In this last summer, there was another vessel built for the same owner, and it was decided to call her the 'Susie Spurgeon,' to my intense gratification and delight. While she was building, Mr. E. greatly desired that I should be the first to see the 'burgee,' a large flag with the ship's name in; so it was sent up for my inspection, and, on unpacking it, I found to my great surprise a huge 'color,' eight yards long, and two and a-half yards wide, with the smack's name, 'Susie Spurgeon,' in great letters a foot long, marvelously fashioned, and inlaid in the bunting. It was too large to go up anywhere but in the largest room in the house, and there, though it wound itself gracefully round the book-cases, and dropped in voluminous folds from the curtain-rods, it looked as if it pined for the bright blue sea, and felt out of place in a parson's library! As it hung there day after day, waiting till the ship was fitted, a strong desire took possession of me to use it in some way to show my appreciation of the honor done me. But how should I set about this? I lay awake at night, pondering by what means I could make it my messenger to carry a word to captain and crew, of good cheer and good wishes, and give a little evidence of my interest in my ship! At last a 'happy thought' visited me, and I caught it, and cherished it with much care! It occurred to me that it would be a delightful task to work some few words on the flag, which should not only embody my best desires for the brave men who would serve under it, but should also set always before them the only way of safe sailing over the stormy sea of life, something which should not only attract the eye, but find an entrance into the heart! So far, so good; but how to bring my 'happy thought' to a happier interpretation was another embarrassment. What should the few words be? How I puzzled over that question! How many things my mind suggested and then 'declined with thanks,' I cannot tell you. Then, one wakeful night, some rhymes popped into my head, and I cried 'Eureka!' But I have no gift for rhyming, and it took me an inconveniently long time to arrange my undisciplined numbers into the following lines:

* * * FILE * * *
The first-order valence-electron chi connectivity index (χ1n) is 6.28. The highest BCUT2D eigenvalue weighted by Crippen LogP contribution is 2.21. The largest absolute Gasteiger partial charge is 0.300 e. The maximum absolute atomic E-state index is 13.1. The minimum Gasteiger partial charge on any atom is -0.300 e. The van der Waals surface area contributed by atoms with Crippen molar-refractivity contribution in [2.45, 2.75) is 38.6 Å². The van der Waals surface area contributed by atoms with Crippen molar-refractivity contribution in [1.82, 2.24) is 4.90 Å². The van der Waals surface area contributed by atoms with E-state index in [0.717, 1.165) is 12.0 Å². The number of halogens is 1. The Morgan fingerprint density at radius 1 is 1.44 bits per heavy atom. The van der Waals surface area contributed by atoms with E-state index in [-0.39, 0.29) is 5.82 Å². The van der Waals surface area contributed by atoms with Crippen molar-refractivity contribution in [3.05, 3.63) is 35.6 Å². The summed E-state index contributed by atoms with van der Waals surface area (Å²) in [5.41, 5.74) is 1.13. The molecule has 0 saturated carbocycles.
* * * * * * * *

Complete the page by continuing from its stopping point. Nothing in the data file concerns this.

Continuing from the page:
This flag shall bear
On high my prayer,
while playful winds enwreathe it;
God save the crew,
Good men and true,
who worship God beneath it!

Now, I must confess I thought this rather good, and was a little bit proud of it, after all the trouble I had expended on it; but my dear husband, being an editor, is also a critic, and rather hard on 'poets,' as a good many people know to their cost; and so, when I, with meekness and fear, showed him this production, he smiled, and shook his dear head, and said it was 'very nice, but it would not do.' The rhymes of the third and sixth lines he could not pass—I must try again. I did so, with this result:

This flag shall bear
Aloft my prayer,
As it floats in the heavenly blue;
God bless the' S. S.'
Give good success,
And save every one of the crew!

This time I was not surprised when I found my dear Mentor could not give his unqualified approval; but I had done my best, and could do no better, so he tenderly undertook to revise the lines, and put them into proper shape for me, and from his unfettered pen they flowed forth thus

This flag shall bear
Aloft my prayer,
That good success attend you;
God save each one,
Through Christ His Son,
And from all ill defend you.

"Hurrah! This was just what I wanted, good wishes and the gospel of the grace of God combined! Thanks to the dear writer, and blessings on his words!